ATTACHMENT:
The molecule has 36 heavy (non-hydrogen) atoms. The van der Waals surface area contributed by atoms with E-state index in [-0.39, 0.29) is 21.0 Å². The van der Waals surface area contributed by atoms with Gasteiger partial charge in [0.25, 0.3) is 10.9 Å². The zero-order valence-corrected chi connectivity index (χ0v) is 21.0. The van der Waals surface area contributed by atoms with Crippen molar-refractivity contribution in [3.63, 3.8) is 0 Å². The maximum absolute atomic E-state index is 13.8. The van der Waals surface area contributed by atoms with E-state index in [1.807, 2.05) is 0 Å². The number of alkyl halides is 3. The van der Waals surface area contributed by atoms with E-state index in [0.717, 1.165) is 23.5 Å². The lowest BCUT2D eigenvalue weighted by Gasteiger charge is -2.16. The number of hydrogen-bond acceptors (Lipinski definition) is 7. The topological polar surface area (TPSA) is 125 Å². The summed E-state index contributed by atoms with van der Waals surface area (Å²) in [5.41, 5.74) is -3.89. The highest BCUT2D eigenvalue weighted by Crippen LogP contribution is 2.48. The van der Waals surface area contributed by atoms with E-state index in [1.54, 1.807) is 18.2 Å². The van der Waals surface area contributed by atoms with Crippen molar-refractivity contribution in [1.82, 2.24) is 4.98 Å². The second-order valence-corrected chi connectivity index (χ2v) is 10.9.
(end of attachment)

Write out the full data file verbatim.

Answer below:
The molecule has 36 heavy (non-hydrogen) atoms. The van der Waals surface area contributed by atoms with E-state index in [-0.39, 0.29) is 21.0 Å². The van der Waals surface area contributed by atoms with Gasteiger partial charge in [0.25, 0.3) is 10.9 Å². The zero-order valence-corrected chi connectivity index (χ0v) is 21.0. The van der Waals surface area contributed by atoms with Crippen molar-refractivity contribution in [3.63, 3.8) is 0 Å². The maximum absolute atomic E-state index is 13.8. The van der Waals surface area contributed by atoms with E-state index in [1.807, 2.05) is 0 Å². The number of alkyl halides is 3. The van der Waals surface area contributed by atoms with E-state index in [0.717, 1.165) is 23.5 Å². The lowest BCUT2D eigenvalue weighted by Gasteiger charge is -2.16. The number of hydrogen-bond acceptors (Lipinski definition) is 7. The topological polar surface area (TPSA) is 125 Å². The summed E-state index contributed by atoms with van der Waals surface area (Å²) in [5.41, 5.74) is -3.89. The highest BCUT2D eigenvalue weighted by Crippen LogP contribution is 2.48. The van der Waals surface area contributed by atoms with E-state index in [1.54, 1.807) is 18.2 Å². The van der Waals surface area contributed by atoms with Crippen molar-refractivity contribution in [1.82, 2.24) is 4.98 Å². The second-order valence-corrected chi connectivity index (χ2v) is 10.9.